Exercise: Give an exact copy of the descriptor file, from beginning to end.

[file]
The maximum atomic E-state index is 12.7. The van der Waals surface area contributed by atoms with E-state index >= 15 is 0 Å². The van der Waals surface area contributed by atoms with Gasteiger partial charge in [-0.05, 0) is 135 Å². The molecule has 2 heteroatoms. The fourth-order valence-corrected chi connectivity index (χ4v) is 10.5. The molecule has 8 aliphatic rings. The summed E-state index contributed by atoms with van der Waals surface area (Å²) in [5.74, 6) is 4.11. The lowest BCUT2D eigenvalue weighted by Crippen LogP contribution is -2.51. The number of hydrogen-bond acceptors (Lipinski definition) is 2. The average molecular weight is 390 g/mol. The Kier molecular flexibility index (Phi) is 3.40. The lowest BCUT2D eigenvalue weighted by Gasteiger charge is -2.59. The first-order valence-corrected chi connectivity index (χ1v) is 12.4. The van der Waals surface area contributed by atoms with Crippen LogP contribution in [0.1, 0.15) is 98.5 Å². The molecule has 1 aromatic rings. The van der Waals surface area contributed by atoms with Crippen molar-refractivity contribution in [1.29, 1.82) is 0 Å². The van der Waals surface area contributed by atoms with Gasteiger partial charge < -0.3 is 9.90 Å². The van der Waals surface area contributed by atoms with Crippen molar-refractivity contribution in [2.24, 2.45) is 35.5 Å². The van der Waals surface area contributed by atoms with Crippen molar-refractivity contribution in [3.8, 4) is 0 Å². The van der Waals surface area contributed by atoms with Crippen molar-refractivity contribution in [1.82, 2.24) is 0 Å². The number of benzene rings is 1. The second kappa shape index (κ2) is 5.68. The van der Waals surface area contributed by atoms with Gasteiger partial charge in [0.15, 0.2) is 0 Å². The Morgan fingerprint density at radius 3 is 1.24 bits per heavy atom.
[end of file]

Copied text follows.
The maximum atomic E-state index is 12.7. The van der Waals surface area contributed by atoms with E-state index >= 15 is 0 Å². The van der Waals surface area contributed by atoms with Gasteiger partial charge in [-0.05, 0) is 135 Å². The molecule has 2 heteroatoms. The fourth-order valence-corrected chi connectivity index (χ4v) is 10.5. The molecule has 8 aliphatic rings. The summed E-state index contributed by atoms with van der Waals surface area (Å²) in [5.74, 6) is 4.11. The lowest BCUT2D eigenvalue weighted by Crippen LogP contribution is -2.51. The number of hydrogen-bond acceptors (Lipinski definition) is 2. The average molecular weight is 390 g/mol. The Kier molecular flexibility index (Phi) is 3.40. The lowest BCUT2D eigenvalue weighted by Gasteiger charge is -2.59. The first-order valence-corrected chi connectivity index (χ1v) is 12.4. The van der Waals surface area contributed by atoms with Crippen LogP contribution in [0.1, 0.15) is 98.5 Å². The molecule has 1 aromatic rings. The van der Waals surface area contributed by atoms with Crippen molar-refractivity contribution in [1.29, 1.82) is 0 Å². The van der Waals surface area contributed by atoms with Gasteiger partial charge < -0.3 is 9.90 Å². The van der Waals surface area contributed by atoms with Crippen molar-refractivity contribution in [2.24, 2.45) is 35.5 Å². The van der Waals surface area contributed by atoms with Crippen molar-refractivity contribution in [3.8, 4) is 0 Å². The van der Waals surface area contributed by atoms with Crippen molar-refractivity contribution in [1.82, 2.24) is 0 Å². The number of benzene rings is 1. The second kappa shape index (κ2) is 5.68. The van der Waals surface area contributed by atoms with Gasteiger partial charge in [0.15, 0.2) is 0 Å². The Morgan fingerprint density at radius 3 is 1.24 bits per heavy atom.